Archival Remembering Exhibitions
This article examines the variant of remembering exhibitions that adopts a documentary approach rather than attempting to replicate, riff on, or reprise the remembered exhibition. Case studies focus on examples that remember more than one exhibition. Discussions of Stationen der Moderne, Telling Histories, Parallel Chronologies, L'Attico and Recollections present the interplay between their celebratory functions and political import in relation to institutional, geographic and temporal considerations. In addition, the archival remembering exhibition is positioned in relation to the archive as it appears in recent contemporary art exhibition practices.
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Document Type: Research Article
Publication date: June 13, 2012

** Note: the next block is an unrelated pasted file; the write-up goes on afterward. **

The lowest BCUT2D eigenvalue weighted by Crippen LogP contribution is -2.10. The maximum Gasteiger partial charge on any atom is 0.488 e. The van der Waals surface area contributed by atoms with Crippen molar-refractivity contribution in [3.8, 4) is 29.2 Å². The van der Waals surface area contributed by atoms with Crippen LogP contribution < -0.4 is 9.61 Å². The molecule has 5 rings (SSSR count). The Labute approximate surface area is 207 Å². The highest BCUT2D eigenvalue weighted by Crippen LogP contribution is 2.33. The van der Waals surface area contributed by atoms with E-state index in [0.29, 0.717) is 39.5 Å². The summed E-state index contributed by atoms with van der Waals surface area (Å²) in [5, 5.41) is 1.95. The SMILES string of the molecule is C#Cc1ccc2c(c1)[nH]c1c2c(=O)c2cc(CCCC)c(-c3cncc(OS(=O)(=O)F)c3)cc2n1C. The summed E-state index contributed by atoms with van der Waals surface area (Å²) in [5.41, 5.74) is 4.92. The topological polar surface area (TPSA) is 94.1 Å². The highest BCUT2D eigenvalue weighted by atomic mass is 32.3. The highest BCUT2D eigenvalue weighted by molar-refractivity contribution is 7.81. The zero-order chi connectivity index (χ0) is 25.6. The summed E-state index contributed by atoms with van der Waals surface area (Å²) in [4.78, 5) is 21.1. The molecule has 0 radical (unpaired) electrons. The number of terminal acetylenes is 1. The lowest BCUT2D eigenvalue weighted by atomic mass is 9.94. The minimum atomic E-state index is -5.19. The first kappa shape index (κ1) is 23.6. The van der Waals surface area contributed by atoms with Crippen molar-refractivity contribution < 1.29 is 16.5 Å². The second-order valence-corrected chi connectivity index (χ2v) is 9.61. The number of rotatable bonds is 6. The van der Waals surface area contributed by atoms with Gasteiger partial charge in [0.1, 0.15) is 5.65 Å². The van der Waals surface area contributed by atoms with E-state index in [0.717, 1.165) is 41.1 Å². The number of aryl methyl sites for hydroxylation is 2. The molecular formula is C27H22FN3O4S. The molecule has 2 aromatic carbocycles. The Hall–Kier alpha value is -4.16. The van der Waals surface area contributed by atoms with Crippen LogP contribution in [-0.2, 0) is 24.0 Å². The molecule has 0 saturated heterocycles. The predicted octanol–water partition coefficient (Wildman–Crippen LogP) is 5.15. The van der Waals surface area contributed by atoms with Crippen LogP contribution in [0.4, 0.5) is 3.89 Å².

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- The Journal of Curatorial Studies is an international, peer-reviewed publication that explores the cultural functioning of curating and its relation to exhibitions, institutions, audiences, aesthetics and display culture. The journal takes a wide perspective in the inquiry into what constitutes "the curatorial." Curating has evolved considerably from the connoisseurship model of arranging objects to now encompass performative, virtual and interventionist strategies. While curating as a spatialized discourse of art objects remains important, the expanded cultural practice of curating not only produces exhibitions for audiences to view, but also plays a catalytic role in redefining aesthetic experience, framing cultural conditions in institutions and communities, and inquiring into constructions of knowledge and ideology.
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